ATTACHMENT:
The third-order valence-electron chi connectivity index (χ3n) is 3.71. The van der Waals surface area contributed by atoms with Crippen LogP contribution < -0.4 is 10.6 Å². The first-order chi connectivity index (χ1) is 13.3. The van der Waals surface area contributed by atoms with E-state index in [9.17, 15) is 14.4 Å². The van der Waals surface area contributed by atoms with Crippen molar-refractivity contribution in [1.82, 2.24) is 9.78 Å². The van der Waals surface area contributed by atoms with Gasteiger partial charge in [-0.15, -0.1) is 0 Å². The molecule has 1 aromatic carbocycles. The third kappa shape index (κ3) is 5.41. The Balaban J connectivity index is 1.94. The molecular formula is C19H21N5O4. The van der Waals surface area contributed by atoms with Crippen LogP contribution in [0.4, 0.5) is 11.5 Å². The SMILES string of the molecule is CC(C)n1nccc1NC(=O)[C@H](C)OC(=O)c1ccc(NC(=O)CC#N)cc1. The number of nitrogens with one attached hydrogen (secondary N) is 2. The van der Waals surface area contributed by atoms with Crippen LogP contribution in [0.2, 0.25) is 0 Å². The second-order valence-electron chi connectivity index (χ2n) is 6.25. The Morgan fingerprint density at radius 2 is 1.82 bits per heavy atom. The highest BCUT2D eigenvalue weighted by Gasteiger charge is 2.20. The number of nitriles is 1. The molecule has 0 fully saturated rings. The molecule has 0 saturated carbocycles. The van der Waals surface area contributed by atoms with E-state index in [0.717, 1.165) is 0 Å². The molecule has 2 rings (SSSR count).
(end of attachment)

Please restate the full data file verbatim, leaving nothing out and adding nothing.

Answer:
The third-order valence-electron chi connectivity index (χ3n) is 3.71. The van der Waals surface area contributed by atoms with Crippen LogP contribution < -0.4 is 10.6 Å². The first-order chi connectivity index (χ1) is 13.3. The van der Waals surface area contributed by atoms with E-state index in [9.17, 15) is 14.4 Å². The van der Waals surface area contributed by atoms with Crippen molar-refractivity contribution in [1.82, 2.24) is 9.78 Å². The van der Waals surface area contributed by atoms with Gasteiger partial charge in [-0.15, -0.1) is 0 Å². The molecule has 1 aromatic carbocycles. The third kappa shape index (κ3) is 5.41. The Balaban J connectivity index is 1.94. The molecular formula is C19H21N5O4. The van der Waals surface area contributed by atoms with Crippen LogP contribution in [0.4, 0.5) is 11.5 Å². The SMILES string of the molecule is CC(C)n1nccc1NC(=O)[C@H](C)OC(=O)c1ccc(NC(=O)CC#N)cc1. The number of nitrogens with one attached hydrogen (secondary N) is 2. The van der Waals surface area contributed by atoms with Crippen LogP contribution in [0.2, 0.25) is 0 Å². The second-order valence-electron chi connectivity index (χ2n) is 6.25. The Morgan fingerprint density at radius 2 is 1.82 bits per heavy atom. The highest BCUT2D eigenvalue weighted by Gasteiger charge is 2.20. The number of nitriles is 1. The molecule has 0 fully saturated rings. The molecule has 0 saturated carbocycles. The van der Waals surface area contributed by atoms with E-state index in [0.717, 1.165) is 0 Å². The molecule has 2 rings (SSSR count).